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Text & Interview : Andy Fenwick
25 years ago, in the wake of Seattle, label A&R people raced to whatever American city seemed to have something in the water that created great guitarists and songwriters. Of course, the Internet has ended all that. Young bands these days are best off living where it’s cheapest, putting their music online, and getting in the van.
And yet, for the Pacific Northwest, little has changed, at least when it comes to something in the water producing superlative rock bands. More than most of those bands, Portland’s WIBG stirs almost every influential Pacific northwest band into their heady stew, part psychedelic guitar workout, part tongue-in-cheek surf-a-billy, part apocalyptic cheerleader chant. On their new release Winnie & the Nihilist, they’ve put together a nine-song ode to sunshine, Dead Moon, nihilists, and more than a few women (some on bikes).
Lead by guitarist Justin Fowler and recently rounded out by Dan Galucki (drums), Nathan Moore (bass) and Cory Gray (keyboards), WIDB stuffs each track with slightly unbalanced vocals, often backed by a shaky Greek chorus that can devolve on a dime into female screams, like on “Allison” (is that … Allison?). “Sunshine” closes with a wonderful, full-band freak-out. The best track on the album, “Turned On and Terrified,” supports its excellent title with a fuzzed-out riff and jittery rhythm. The Young Fresh Fellows-esque (Pacific Northwest again!) ditty “Somebody Else” falls as one of the best protest songs of 2017: “Somebody else / is having all the fun … somebody else/is getting all the money … somebody else /is gettin’ in touch with God.”
Yet, despite the fun, guitar-fueled worlds created by “Somebody Else,” or on the daft “Girls on Bikes,” WIBG’s cover of Dead Moon’s “Dead Moon Night” stands as the soul of Winnie & the Nihilist, a record notable, after repeated listens, for a subtle menace beneath its smart-alecky surface, something the immortal, Portland-based Dead Mooncornered well during their long career. Covering Dead Moon isn’t something any band does lightly, and WIDB pulls it off here, doubly significant and poignant considering Dead Moon’s Fred Cole passed away in mid-November 2017.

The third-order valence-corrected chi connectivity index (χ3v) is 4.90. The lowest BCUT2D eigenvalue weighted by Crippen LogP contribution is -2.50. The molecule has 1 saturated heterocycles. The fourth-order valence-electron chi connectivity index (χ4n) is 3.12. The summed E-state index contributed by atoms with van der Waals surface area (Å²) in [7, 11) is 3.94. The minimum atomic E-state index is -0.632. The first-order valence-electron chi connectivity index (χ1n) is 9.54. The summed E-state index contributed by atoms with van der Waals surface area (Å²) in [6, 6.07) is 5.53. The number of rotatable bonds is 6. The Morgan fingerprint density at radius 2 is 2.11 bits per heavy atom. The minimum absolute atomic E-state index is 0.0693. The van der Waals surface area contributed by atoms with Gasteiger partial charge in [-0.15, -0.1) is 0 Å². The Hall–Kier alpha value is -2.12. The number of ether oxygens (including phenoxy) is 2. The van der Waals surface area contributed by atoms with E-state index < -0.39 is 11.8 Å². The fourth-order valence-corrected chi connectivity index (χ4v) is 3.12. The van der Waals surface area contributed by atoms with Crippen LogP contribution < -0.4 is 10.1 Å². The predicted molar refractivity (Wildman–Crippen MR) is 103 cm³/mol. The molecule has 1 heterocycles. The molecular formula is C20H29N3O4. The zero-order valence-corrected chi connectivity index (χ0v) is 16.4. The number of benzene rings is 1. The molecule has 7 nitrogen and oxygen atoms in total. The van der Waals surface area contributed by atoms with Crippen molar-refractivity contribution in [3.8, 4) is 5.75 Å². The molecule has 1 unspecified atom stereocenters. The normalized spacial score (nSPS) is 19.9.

We spoke with Fowler about nihilists and girls on bikes:
I was literally writing a question about your excellent cover of “Dead Moon Night” when I learned that Fred Cole died. How large did Cole/Dead Moon/Pierced Arrows loom for Portland bands?
They are legends in Portland and some of my biggest heroes. Fred led an amazingly inspiring life.
“Girls on Bikes” takes an odd, even sinister turn – what’s going on there?
It’s probably the dumbest song I’ve ever written so I figured I’d put a little twist in there to keep things interesting.
Is that an 8-bit on “Somebody Else?
What’s the story behind the song “Winnie and the Nihilist?” Is there a Winnie?
There is a Winnie, but the song has nothing to do with her. At the time I needed a good title for a song that’s about a nihilist type of character. I met Winnie and her sister at a music festival after-party. Winnie’s sister is not actually a nihilist, but she has quite a dark sense of humor and loves cigarettes. A few days later in the tour van the title came to me.
Any new toys/amps/sounds used on this new album that you’re especially proud of? I’ve heard a smidge of keys here and there on each of your releases …
I have an ever-growing collection of shitty keyboards and a few nice ones. Our engineer Cory is also our keyboard player with lots of gear. We kind of split keyboard duties on the record. I’ve been really into putting Moog all over stuff. I need to watch myself.
On this new album and on last year’s “How’s Your Favorite Dreamer?” you recorded a few unlikely and fascinating things, like “the Discoverer.” Do you push for new styles/sounds, or are they happy accidents for other reasons?
I’m always experimenting in my studio at home when the dudes are out of town, so I have lots of demos and little instrumentals laying around waiting for homes. I made “The Discoverer” with Cory at his studio.
Talk about the new video – how was it made?
We were on tour and desperate for a video, so we asked our buddy Jared Kurzawa. I’m not sure if he’s ever made a music video before … I think maybe he got really high and made it on his phone but I’m not sure about his methods. At any rate, he did a really good job with no guidance at all. He saved our asses!